HTML Future: Shadow DOM, Templates and Introducing Web Components

September 25, 2013 at 6:00 pm By

Today we take a leap into the unknown: the mysterious and dark shadow DOM, and its partner in crime, HTML5 Templates, both of which are part of the wider web component specification. What exactly are these things and how do they help us as web developers? Continue onward to find out more about the future of HTML.

Warning: Extremely experimental stuff here! Not available in every browser.

The Shadow DOM

What is the shadow DOM? Well to answer that, it might help to know a little about how browsers style UI. Basically there is a hidden layer of HTML that we web developers cannot alter. This is how Google and Mozilla build their UI elements. From HTML5 videos to sliders and annoying-to-style drop down form inputs, all of them are built using regular HTML elements that are in the Shadow DOM.


Effectively the shadow DOM is hidden, inaccessible to an outside entity. It’s sealed off and can’t be styled or affected by any general Javascript. The big thing here is that the Web Components Specification which consists of the Shadow DOM and a few other pieces of the puzzle is allowing us to create and alter the shadow DOM.

It might also be useful to know that Shadow DOM can be enabled in Dev Tools. To enable the Shadow DOM in Chrome just right click, go to inspect element, and in the settings (gear in the bottom right corner) you can activate ‘Show Shadow DOM‘. Then you can see for yourself exactly how elements like the range input are styled using HTML elements.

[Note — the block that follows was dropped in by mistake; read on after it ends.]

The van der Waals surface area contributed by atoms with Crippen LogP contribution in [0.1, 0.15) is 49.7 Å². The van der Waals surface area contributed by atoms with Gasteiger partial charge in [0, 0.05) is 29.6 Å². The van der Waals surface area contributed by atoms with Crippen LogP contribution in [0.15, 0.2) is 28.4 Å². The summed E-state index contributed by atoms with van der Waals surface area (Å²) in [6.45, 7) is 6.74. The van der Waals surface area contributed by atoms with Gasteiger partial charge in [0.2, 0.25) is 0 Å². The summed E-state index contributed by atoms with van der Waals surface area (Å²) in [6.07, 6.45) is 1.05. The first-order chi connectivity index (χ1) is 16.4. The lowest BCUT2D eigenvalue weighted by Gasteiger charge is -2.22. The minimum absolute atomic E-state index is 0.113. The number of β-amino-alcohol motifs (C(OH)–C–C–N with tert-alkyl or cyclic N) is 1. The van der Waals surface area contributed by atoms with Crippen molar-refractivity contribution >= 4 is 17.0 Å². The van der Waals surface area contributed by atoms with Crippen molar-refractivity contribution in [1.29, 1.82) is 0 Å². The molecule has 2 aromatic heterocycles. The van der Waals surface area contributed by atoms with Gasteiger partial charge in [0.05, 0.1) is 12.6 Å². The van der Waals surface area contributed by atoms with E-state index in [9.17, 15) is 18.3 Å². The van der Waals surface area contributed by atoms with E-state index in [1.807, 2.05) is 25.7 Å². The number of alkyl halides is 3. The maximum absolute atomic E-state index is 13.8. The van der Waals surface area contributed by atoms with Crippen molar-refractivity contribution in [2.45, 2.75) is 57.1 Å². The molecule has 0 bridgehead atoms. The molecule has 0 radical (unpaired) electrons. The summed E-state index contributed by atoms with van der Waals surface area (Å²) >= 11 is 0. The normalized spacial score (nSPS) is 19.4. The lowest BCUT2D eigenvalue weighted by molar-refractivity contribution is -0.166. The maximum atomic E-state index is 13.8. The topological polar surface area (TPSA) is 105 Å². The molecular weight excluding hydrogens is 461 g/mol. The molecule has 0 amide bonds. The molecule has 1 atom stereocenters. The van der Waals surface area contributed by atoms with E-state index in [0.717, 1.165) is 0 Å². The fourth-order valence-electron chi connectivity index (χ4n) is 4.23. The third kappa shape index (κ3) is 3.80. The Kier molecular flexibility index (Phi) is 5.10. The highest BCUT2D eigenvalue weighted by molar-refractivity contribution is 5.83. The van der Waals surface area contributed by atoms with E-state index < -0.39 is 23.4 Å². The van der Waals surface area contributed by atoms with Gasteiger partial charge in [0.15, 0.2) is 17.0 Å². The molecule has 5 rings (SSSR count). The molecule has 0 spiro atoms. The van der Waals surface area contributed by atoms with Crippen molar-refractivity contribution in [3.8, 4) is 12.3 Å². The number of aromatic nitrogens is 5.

How it’s useful

First off, shadow DOM is useful because it creates encapsulation. All that means is anything in the Shadow DOM is unaffected by styling in regular stylesheets and javascript. This is one of the reasons that UI elements are found in the shadow DOM and not directly editable. Imagine if a beginner in Javascript applied some code to all divs on a page. Without encapsulation sliders and other UI elements would be ruined.

Secondly, this encapsulation allows for easy building of website modules. When you create a plugin or some sort of content to be shared across numerous websites external styling can affect how it is displayed. Perhaps you used a reset stylesheet on one website and didn’t on another. Maybe someone applied 5 pixels of padding to all spans. Regardless of what the reason is, encapsulation means you can create easy and effective reusable web components.

Thirdly, using custom elements (which I will cover separately in the future) we can create our own shadow DOMs and our own custom elements, like a custom drop down or a custom slider.

How it Works

First off, as usual with Javascript it’s good to check that the DOM is loaded. If you’re using jQuery that can be as easy as writing this:

$(document).ready(function() {


Next up, we need to select the object we want to create a Shadow DOM in. We can do this with a little Javascript query selector, or jQuery if you really wanted to. Then we make our shadow DOM using a function called webkitCreateShadowRoot. Webkit because currently this only works in webkit browsers. Below I’m just doing a general selection for any divs. Obviously in real life I would hope you’d be a little more specific.